German newsweekly Stern prompted a worldwide sensation when in April 1983 it revealed that it had acquired Hitler's previously undiscovered diaries.
The editors promised to later hand over 60 handwritten volumes to West Germany's Federal Archives for posterity.
Instead the magazine's scoop turned into a publishing debacle, when it was quickly discovered that the purported diaries were forgeries.
Now, in an unlikely coda 30 years later, fake history was formally enshrined as real history on Tuesday when Germany's Federal Archives said it would accept a collection of the forgeries from Stern as news media rather than Nazi history, the Sydney Morning herald reported.
"The fake Hitler diaries are documents of the past," Michael Hollmann, president of the Federal Archives, said in a joint statement with Stern on Tuesday. "They are in good hands at the Federal Archives."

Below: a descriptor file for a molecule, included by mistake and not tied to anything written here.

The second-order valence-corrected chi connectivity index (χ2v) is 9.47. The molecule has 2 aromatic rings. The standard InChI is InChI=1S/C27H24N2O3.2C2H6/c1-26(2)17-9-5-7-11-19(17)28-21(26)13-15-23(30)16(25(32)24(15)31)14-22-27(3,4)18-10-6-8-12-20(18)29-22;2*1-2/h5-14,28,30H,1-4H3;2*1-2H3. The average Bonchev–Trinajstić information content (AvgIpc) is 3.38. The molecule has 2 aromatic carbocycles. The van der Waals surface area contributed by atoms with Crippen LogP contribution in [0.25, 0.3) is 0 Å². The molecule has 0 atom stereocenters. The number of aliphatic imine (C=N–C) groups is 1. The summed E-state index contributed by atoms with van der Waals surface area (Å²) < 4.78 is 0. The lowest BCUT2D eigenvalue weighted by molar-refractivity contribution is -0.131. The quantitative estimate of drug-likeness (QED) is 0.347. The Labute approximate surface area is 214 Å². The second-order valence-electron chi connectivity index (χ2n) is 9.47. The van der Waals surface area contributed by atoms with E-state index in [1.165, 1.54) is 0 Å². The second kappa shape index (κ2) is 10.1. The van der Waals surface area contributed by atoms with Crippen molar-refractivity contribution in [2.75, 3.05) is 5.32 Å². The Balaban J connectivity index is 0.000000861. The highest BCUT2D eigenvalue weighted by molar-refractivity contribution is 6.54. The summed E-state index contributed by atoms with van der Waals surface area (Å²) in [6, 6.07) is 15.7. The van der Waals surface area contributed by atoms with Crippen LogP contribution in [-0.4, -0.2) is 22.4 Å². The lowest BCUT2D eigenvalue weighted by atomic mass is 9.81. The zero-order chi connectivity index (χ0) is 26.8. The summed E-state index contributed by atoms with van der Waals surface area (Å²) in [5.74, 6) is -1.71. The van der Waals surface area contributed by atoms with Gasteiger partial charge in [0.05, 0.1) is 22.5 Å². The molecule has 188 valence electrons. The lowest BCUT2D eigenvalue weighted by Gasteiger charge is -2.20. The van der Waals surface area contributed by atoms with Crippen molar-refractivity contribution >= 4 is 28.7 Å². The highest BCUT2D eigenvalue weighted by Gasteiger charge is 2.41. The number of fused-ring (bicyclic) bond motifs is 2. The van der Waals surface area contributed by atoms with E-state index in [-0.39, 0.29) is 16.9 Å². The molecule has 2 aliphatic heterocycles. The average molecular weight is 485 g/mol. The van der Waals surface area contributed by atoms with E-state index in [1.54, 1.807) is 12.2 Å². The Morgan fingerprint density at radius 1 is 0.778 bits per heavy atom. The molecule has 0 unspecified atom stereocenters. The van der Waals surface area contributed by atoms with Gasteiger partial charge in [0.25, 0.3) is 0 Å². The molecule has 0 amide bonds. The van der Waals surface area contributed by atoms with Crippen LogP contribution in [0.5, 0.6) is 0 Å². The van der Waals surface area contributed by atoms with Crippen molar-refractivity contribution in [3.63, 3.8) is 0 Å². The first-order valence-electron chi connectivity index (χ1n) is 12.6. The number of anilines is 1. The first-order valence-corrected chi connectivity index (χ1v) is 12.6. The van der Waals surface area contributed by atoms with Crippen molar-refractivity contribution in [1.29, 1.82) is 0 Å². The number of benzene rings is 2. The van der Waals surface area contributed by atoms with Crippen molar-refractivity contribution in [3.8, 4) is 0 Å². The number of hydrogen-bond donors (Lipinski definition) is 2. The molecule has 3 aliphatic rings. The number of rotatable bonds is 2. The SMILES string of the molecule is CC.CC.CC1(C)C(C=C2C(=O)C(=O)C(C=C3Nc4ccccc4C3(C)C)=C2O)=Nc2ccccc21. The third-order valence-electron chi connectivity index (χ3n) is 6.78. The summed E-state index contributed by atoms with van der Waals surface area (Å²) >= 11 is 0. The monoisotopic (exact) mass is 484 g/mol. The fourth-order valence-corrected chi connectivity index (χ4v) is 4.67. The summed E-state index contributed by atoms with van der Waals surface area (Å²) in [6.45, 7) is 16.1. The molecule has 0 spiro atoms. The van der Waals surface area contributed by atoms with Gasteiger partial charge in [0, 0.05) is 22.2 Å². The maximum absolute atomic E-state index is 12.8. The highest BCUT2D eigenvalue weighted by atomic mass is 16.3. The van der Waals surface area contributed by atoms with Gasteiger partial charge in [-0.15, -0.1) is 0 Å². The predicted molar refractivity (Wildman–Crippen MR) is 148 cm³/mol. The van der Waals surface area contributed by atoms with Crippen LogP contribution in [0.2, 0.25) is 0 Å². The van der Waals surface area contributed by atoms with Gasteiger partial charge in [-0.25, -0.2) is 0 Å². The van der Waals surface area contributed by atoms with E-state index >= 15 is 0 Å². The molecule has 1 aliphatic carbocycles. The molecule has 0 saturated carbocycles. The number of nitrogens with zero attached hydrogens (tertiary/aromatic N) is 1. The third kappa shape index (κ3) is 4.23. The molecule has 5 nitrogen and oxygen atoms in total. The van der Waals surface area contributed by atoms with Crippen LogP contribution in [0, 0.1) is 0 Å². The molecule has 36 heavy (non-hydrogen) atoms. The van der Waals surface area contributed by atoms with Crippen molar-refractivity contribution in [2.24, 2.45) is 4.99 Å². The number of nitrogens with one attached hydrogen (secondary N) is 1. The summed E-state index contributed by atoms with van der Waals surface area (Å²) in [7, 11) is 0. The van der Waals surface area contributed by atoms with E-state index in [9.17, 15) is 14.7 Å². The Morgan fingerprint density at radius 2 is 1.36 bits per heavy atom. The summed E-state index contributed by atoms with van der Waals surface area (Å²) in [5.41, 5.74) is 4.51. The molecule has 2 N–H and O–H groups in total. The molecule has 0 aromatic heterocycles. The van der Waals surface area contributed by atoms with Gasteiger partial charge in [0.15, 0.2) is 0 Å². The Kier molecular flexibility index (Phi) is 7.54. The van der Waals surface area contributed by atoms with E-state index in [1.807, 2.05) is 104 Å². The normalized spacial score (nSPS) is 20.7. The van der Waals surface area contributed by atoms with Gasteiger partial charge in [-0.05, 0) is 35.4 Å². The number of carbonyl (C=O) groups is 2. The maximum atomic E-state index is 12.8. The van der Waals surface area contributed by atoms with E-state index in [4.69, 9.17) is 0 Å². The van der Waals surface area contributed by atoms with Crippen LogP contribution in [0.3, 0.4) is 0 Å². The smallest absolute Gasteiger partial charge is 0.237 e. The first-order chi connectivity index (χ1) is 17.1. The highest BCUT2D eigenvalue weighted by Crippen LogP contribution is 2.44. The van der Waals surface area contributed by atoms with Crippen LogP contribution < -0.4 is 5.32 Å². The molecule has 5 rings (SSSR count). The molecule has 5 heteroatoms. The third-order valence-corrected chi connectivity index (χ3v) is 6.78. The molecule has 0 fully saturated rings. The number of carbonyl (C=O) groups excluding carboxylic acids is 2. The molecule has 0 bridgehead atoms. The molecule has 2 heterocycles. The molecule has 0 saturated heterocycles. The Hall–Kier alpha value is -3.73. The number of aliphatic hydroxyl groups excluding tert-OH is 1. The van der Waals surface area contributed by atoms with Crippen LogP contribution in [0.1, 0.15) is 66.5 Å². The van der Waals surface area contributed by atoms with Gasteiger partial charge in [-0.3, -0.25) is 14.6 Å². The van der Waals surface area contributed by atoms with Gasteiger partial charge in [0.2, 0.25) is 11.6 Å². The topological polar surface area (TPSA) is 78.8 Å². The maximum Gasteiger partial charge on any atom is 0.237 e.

In 1983, editors at Stern provided a reporter, Gerd Heidemann, with millions of marks to buy what they believed to be a significant collection of Hitler's writings as well as other documents.
The cover of the magazine declared, "Hitler's Diaries Discovered," in red ink over a photograph of black notebooks. The diaries were also purchased by Britain's Sunday Times.
The find was immediately greeted with scepticism by experts, but the English historian Hugh Trevor-Roper, (Lord Dacre), pronounced them genuine, lending fleeting legitimacy to the find.
His reputation was ruined when experts from the Federal Archives and Germany's Federal Criminal Police Office established that the books were fakes.
The supposed diaries had been written by a Stuttgart dealer in Nazi memorabilia named Konrad Kujau. Kujau and Heidemann were both convicted of fraud.